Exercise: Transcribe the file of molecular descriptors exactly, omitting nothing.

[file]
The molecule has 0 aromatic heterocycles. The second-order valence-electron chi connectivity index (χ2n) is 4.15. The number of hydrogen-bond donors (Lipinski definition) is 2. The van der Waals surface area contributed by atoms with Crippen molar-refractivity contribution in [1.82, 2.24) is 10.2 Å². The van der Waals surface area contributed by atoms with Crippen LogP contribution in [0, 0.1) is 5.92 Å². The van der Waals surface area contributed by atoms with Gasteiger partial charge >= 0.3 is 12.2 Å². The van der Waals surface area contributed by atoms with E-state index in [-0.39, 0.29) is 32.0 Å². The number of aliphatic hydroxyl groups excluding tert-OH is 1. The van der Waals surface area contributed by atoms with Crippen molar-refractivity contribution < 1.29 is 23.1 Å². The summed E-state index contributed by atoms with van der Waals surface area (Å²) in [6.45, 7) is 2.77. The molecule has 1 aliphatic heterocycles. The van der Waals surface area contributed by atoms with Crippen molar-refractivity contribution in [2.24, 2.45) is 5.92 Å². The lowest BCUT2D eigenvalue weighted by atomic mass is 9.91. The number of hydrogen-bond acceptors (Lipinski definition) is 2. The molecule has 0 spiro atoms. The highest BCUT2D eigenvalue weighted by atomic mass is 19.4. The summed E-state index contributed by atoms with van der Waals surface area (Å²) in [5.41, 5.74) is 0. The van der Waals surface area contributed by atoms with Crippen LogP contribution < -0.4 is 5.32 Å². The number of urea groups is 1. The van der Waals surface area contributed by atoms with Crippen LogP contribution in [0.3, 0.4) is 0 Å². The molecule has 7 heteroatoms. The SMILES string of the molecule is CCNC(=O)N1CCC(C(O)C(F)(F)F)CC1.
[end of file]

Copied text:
The molecule has 0 aromatic heterocycles. The second-order valence-electron chi connectivity index (χ2n) is 4.15. The number of hydrogen-bond donors (Lipinski definition) is 2. The van der Waals surface area contributed by atoms with Crippen molar-refractivity contribution in [1.82, 2.24) is 10.2 Å². The van der Waals surface area contributed by atoms with Crippen LogP contribution in [0, 0.1) is 5.92 Å². The van der Waals surface area contributed by atoms with Gasteiger partial charge >= 0.3 is 12.2 Å². The van der Waals surface area contributed by atoms with E-state index in [-0.39, 0.29) is 32.0 Å². The number of aliphatic hydroxyl groups excluding tert-OH is 1. The van der Waals surface area contributed by atoms with Crippen molar-refractivity contribution < 1.29 is 23.1 Å². The summed E-state index contributed by atoms with van der Waals surface area (Å²) in [6.45, 7) is 2.77. The molecule has 1 aliphatic heterocycles. The van der Waals surface area contributed by atoms with Crippen molar-refractivity contribution in [2.24, 2.45) is 5.92 Å². The lowest BCUT2D eigenvalue weighted by atomic mass is 9.91. The number of hydrogen-bond acceptors (Lipinski definition) is 2. The molecule has 0 spiro atoms. The highest BCUT2D eigenvalue weighted by atomic mass is 19.4. The summed E-state index contributed by atoms with van der Waals surface area (Å²) in [5.41, 5.74) is 0. The van der Waals surface area contributed by atoms with Crippen LogP contribution < -0.4 is 5.32 Å². The number of urea groups is 1. The van der Waals surface area contributed by atoms with Crippen LogP contribution in [0.3, 0.4) is 0 Å². The molecule has 7 heteroatoms. The SMILES string of the molecule is CCNC(=O)N1CCC(C(O)C(F)(F)F)CC1.